Rural areas fear spread of virus as more hospitals close
CARROLLTON, Ala. (AP) — As the coronavirus spread across the United States, workers at the lone hospital in one Alabama county turned off beeping monitors for good and padlocked the doors, making it one of the latest in a string of nearly 200 rural hospitals to close nationwide.
Now Joe Cunningham is more worried than ever about getting care for his wife, Polly, a dialysis patient whose health is fragile. The nearest hospital is about 30 miles away, he said, and that’s too far since COVID-19 already has been confirmed in sparsely populated Pickens County, on the Mississippi state line.
Cunningham is trusting God, but he’s also worried the virus will worsen in his community, endangering his wife without a hospital nearby.
“It can still find its way here,” said Cunningham, 73.
The pandemic erupted at an awful time for communities trying to fill health care gaps following the closure of 170 rural hospitals across the nation in the last 15 years. 2019 was the worst year yet, with 19 closures, and eight more have shut down since Jan. 1, according to the Sheps Center for Health Services Research at the University of North Carolina.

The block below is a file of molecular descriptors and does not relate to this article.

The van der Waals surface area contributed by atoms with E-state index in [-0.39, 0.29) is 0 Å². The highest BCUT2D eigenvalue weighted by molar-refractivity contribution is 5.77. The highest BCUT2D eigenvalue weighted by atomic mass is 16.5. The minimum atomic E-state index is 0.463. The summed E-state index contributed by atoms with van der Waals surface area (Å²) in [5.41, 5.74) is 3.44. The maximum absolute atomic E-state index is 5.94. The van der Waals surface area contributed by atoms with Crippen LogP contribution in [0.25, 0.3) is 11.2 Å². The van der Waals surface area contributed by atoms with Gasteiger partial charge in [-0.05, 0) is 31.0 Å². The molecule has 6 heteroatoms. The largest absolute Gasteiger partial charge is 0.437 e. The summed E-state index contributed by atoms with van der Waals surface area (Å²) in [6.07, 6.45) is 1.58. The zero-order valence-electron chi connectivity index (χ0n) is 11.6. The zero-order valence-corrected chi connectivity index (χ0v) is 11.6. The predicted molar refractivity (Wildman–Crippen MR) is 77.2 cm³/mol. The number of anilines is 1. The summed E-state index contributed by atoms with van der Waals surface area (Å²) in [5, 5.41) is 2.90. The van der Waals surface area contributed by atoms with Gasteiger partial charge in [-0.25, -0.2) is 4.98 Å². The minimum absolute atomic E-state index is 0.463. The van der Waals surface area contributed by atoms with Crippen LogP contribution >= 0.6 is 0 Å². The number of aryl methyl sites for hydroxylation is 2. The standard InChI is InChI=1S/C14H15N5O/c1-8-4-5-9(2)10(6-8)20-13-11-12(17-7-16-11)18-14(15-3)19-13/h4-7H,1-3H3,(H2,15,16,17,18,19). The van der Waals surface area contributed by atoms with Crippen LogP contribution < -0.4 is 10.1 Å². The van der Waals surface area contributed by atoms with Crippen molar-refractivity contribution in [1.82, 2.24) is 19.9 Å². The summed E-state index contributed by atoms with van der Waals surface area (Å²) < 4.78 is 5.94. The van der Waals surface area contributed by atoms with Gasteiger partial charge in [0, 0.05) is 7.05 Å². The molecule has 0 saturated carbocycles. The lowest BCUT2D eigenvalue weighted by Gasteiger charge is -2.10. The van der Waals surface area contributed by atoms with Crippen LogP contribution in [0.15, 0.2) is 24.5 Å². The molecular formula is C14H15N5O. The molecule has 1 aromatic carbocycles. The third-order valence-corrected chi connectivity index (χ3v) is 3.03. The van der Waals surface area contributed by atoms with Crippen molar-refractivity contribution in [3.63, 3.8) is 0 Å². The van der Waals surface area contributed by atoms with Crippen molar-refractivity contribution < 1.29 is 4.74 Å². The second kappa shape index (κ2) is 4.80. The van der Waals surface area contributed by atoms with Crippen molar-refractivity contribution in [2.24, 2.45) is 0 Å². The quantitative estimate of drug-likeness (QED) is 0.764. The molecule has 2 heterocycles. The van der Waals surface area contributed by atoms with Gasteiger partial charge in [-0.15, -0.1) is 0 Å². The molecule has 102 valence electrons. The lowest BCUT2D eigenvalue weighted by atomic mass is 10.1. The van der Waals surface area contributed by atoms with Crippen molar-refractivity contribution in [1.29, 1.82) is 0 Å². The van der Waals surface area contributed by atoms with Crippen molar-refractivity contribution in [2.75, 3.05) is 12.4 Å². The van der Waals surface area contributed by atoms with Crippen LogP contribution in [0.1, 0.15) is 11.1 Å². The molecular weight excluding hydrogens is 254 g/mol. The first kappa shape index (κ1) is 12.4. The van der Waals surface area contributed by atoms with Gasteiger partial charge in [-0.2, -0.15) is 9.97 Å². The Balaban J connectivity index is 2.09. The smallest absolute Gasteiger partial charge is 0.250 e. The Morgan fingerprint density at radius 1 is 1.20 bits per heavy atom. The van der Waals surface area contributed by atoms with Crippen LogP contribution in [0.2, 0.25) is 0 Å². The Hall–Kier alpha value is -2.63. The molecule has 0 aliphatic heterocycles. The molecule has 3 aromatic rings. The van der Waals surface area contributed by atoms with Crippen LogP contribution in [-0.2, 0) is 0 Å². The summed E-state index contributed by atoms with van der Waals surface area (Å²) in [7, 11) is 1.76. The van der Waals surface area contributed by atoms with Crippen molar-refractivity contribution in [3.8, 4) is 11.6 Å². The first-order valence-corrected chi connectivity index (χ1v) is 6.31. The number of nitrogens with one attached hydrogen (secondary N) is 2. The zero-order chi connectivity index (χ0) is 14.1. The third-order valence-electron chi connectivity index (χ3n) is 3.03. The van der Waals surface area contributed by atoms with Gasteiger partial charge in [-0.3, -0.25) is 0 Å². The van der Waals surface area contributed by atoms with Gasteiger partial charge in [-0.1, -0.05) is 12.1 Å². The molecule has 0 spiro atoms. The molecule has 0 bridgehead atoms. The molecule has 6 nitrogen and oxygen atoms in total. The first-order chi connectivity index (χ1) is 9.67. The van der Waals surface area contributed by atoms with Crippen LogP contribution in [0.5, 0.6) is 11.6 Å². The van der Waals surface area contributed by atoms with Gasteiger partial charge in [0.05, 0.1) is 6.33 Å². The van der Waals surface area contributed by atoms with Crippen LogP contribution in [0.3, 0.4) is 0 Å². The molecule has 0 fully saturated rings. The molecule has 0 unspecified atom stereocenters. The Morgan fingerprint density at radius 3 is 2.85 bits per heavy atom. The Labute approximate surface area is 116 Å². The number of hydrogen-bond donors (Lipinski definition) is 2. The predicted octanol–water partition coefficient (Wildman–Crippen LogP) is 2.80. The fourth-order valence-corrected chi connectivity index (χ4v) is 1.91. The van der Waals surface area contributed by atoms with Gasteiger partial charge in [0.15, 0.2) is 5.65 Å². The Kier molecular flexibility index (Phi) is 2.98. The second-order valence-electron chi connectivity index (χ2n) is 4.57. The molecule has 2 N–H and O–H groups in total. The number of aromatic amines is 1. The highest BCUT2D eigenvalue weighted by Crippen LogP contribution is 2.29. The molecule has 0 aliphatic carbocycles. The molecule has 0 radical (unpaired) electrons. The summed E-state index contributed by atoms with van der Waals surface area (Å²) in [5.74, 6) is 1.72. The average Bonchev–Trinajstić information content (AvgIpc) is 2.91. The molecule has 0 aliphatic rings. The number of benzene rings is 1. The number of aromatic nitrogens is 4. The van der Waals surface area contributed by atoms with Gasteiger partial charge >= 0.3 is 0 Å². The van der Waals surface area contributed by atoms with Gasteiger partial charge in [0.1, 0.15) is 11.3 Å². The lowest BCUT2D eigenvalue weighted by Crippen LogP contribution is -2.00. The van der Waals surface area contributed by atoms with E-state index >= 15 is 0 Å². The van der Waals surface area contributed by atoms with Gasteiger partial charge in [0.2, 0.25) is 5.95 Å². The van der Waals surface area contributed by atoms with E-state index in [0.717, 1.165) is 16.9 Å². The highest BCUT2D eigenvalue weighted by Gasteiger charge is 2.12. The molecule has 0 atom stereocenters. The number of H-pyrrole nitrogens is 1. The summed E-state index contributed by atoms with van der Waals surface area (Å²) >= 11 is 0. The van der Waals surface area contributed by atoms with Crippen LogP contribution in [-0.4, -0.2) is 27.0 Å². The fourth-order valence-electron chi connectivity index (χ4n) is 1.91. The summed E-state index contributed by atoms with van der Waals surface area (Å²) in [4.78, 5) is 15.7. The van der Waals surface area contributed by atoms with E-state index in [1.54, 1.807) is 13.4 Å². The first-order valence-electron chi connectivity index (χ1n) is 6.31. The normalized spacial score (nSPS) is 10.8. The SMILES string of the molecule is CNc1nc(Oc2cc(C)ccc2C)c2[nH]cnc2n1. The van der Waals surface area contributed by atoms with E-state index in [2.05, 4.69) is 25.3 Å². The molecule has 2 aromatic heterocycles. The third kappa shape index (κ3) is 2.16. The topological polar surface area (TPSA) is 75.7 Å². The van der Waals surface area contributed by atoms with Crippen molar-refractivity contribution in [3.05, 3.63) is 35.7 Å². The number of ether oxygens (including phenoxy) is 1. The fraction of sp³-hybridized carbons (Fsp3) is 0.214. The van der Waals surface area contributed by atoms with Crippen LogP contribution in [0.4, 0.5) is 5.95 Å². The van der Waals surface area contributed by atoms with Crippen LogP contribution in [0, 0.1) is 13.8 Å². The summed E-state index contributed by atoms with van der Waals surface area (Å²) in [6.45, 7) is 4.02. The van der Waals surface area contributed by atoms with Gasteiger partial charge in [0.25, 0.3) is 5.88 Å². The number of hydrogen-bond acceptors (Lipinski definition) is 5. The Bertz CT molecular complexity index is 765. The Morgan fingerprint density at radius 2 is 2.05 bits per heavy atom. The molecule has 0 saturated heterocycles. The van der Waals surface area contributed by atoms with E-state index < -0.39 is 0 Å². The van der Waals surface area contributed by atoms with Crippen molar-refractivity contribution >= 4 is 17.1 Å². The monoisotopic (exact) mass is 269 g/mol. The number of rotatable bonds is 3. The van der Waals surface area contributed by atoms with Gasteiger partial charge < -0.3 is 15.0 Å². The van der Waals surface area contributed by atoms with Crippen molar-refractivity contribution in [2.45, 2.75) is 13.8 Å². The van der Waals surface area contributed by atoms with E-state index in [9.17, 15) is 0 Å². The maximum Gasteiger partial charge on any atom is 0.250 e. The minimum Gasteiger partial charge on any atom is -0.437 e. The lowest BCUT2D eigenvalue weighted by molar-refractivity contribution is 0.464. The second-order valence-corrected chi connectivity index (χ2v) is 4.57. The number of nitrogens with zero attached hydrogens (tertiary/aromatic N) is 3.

While the nation’s coronavirus hot spots so far have been big cities like New York and New Orleans, officials fear inadequate testing and the lack of medical resources linked to hospital failures will catch up with smaller population centers.
The reasons for the closures vary, but experts and administrators cite factors including declining rural populations, rising medical costs, insufficient Medicare reimbursements, large numbers of uninsured patients, state decisions against Medicaid expansion and mismanagement. About 60% of the counties and towns that have lost hospitals are in the South, an analysis by the Sheps Center showed.
Other communities are trying to keep hundreds of endangered hospitals afloat as resources are stretched thinner than ever and moneymaking services like elective surgeries are curtailed during the outbreak.
“It’s a scary time to be thinking about losing a hospital when you’ve got a pandemic going on,” said Scott Graham, chief executive officer of Three Rivers and North Valley Hospitals in central Washington. The hospitals serve about 26,000 people in a wide-open area that Graham describes as so remote it’s more frontier than rural.
In North Conway, New Hampshire, a physician at the 25-bed Memorial Hospital already is among the county’s seven confirmed cases of coronavirus, said CEO Art Mathisen. The hospital is preparing for the worst as it tries to triple the number of beds and spends upward of $100,000 on rooms with air flow aimed at limiting the spread of contagions, he said.
About 15% of the U.S. population, or more than 46 million people, lives in rural areas, according to the Census Bureau. They are more likely than urban dwellers to die from chronic respiratory illnesses, heart disease and other problems that put people more at risk for COVID-19, the illness caused by the virus, according to the Centers for Disease Control and Prevention.